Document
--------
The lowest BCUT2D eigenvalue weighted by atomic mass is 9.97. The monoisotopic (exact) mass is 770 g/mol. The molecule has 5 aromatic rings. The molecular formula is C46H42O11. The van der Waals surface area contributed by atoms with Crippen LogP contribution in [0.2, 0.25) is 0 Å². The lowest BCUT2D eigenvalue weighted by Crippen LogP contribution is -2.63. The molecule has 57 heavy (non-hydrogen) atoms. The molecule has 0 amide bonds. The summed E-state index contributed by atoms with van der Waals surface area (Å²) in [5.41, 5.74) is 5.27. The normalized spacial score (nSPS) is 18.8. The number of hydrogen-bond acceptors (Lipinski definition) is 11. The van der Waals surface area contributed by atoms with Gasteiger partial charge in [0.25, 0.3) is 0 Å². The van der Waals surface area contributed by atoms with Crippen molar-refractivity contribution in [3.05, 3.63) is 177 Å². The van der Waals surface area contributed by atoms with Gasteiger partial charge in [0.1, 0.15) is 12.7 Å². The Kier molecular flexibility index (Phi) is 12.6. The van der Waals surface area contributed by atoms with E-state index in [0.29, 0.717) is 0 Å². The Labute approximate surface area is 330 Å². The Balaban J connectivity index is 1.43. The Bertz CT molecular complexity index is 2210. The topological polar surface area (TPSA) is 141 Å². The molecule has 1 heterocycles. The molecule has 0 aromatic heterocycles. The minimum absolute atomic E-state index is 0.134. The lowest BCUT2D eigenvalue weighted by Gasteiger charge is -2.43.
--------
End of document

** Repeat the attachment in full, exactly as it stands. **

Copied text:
The lowest BCUT2D eigenvalue weighted by atomic mass is 9.97. The monoisotopic (exact) mass is 770 g/mol. The molecule has 5 aromatic rings. The molecular formula is C46H42O11. The van der Waals surface area contributed by atoms with Crippen LogP contribution in [0.2, 0.25) is 0 Å². The lowest BCUT2D eigenvalue weighted by Crippen LogP contribution is -2.63. The molecule has 57 heavy (non-hydrogen) atoms. The molecule has 0 amide bonds. The summed E-state index contributed by atoms with van der Waals surface area (Å²) in [5.41, 5.74) is 5.27. The normalized spacial score (nSPS) is 18.8. The number of hydrogen-bond acceptors (Lipinski definition) is 11. The van der Waals surface area contributed by atoms with Gasteiger partial charge in [0.25, 0.3) is 0 Å². The van der Waals surface area contributed by atoms with Crippen molar-refractivity contribution in [3.05, 3.63) is 177 Å². The van der Waals surface area contributed by atoms with Gasteiger partial charge in [0.1, 0.15) is 12.7 Å². The Kier molecular flexibility index (Phi) is 12.6. The van der Waals surface area contributed by atoms with E-state index in [0.29, 0.717) is 0 Å². The Labute approximate surface area is 330 Å². The Balaban J connectivity index is 1.43. The Bertz CT molecular complexity index is 2210. The topological polar surface area (TPSA) is 141 Å². The molecule has 1 heterocycles. The molecule has 0 aromatic heterocycles. The minimum absolute atomic E-state index is 0.134. The lowest BCUT2D eigenvalue weighted by Gasteiger charge is -2.43.